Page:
Sunday 4 January 2009

What was his Business?

The Roaring Twenties. Saw it years ago as a teenager and was my first proper look at the gangster film as defined by Cagney and Bogart. I was surprised at the time to see Bogart in what was essentially a supporting role but even more surprised to see him playing a snivelling weasel who turns yellow when Cagney has him at the end. I found him surprisingly good in this different type of role.

Watching it again, while I still enjoy Bogie's part, it's Cagney who rules, and rightly so, in this tragedy of a decent man who finds himself forced into the wrong side of the law by a combination of elements beyond him. Not welcomed back as the war hero he is, chided by those who stayed at home and jobless, this still doesn't overtly criticise the lack of support to returning troops by home and government but at least began to address the issue before the extreme jingoism of the Second World War took a hold of the US, which would have made this an unconfrontable issue at the time. I haven't seen Best Years of Their Lives, but this has put me in a mind to watch it.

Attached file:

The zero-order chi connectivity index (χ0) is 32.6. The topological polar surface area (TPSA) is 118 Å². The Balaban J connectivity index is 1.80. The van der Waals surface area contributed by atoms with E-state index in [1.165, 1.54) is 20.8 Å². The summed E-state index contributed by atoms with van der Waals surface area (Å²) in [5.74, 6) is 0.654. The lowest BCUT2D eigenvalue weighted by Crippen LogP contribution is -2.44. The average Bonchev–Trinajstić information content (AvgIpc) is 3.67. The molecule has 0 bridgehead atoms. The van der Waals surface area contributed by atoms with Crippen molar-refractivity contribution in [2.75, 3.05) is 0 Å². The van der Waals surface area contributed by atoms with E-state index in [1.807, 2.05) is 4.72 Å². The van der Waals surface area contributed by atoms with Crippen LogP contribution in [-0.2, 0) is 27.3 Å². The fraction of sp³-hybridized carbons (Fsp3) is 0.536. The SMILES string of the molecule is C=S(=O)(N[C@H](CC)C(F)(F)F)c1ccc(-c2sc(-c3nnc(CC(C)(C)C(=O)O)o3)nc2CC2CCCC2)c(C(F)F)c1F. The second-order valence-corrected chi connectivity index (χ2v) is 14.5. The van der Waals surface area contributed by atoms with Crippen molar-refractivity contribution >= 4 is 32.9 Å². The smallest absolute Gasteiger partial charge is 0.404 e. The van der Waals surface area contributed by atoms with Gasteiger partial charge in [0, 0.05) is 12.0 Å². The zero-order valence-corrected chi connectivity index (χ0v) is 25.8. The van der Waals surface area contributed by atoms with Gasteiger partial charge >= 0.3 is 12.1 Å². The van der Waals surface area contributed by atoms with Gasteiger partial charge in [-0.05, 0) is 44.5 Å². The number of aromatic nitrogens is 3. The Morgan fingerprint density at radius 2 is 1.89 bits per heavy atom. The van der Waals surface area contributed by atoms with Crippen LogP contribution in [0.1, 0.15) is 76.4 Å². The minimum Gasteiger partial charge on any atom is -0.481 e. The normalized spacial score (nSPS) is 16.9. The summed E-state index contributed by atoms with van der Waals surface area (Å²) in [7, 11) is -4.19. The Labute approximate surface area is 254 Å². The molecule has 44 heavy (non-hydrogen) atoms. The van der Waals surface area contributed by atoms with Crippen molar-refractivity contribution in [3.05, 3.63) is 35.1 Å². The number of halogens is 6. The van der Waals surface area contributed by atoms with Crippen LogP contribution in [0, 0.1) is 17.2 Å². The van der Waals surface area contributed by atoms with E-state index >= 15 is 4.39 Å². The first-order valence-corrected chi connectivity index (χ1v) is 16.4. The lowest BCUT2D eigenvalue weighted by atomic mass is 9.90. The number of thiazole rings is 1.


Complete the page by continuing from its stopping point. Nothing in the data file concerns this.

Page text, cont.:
The Roaring Twenties also gives Cagney another superb ending, after falling in to his mother's house all dead and wrapped up in The Public Enemy and after his ambiguous final act of redemption in Angels with Dirty Faces. It's a far swifter end, as Cagney's Eddie Bartlett staggers on to the wide church steps to breathe his last. But the final glorious line bypasses him and goes to the equally tragic but far more aware character of Panama, played by Gladys George. When asked by the officer on the scene what Bartlett's business was, she sums him and his end up as honestly as she can.

"He used to be a big shot."

An undignified end for the big man, framed small against the vast steps. Almost like he is laid open before his god, ready to be judged.

A clue to Bartlett's possible knowledge of his situation with regards to his position and love life can be seen in his holding hands with Panama, even as he admires his girlfriend Priscilla Lane singing in the speakeasy. As though, yeah this life is great right now, but deep down he knows that Lane doesn't love him and he knows he's kidding himself.

Lovely stuff. I'm finding out more and more of the tragic nature if Cagney's gangster roles. White Heat next and I may give The Public Enemy another go.

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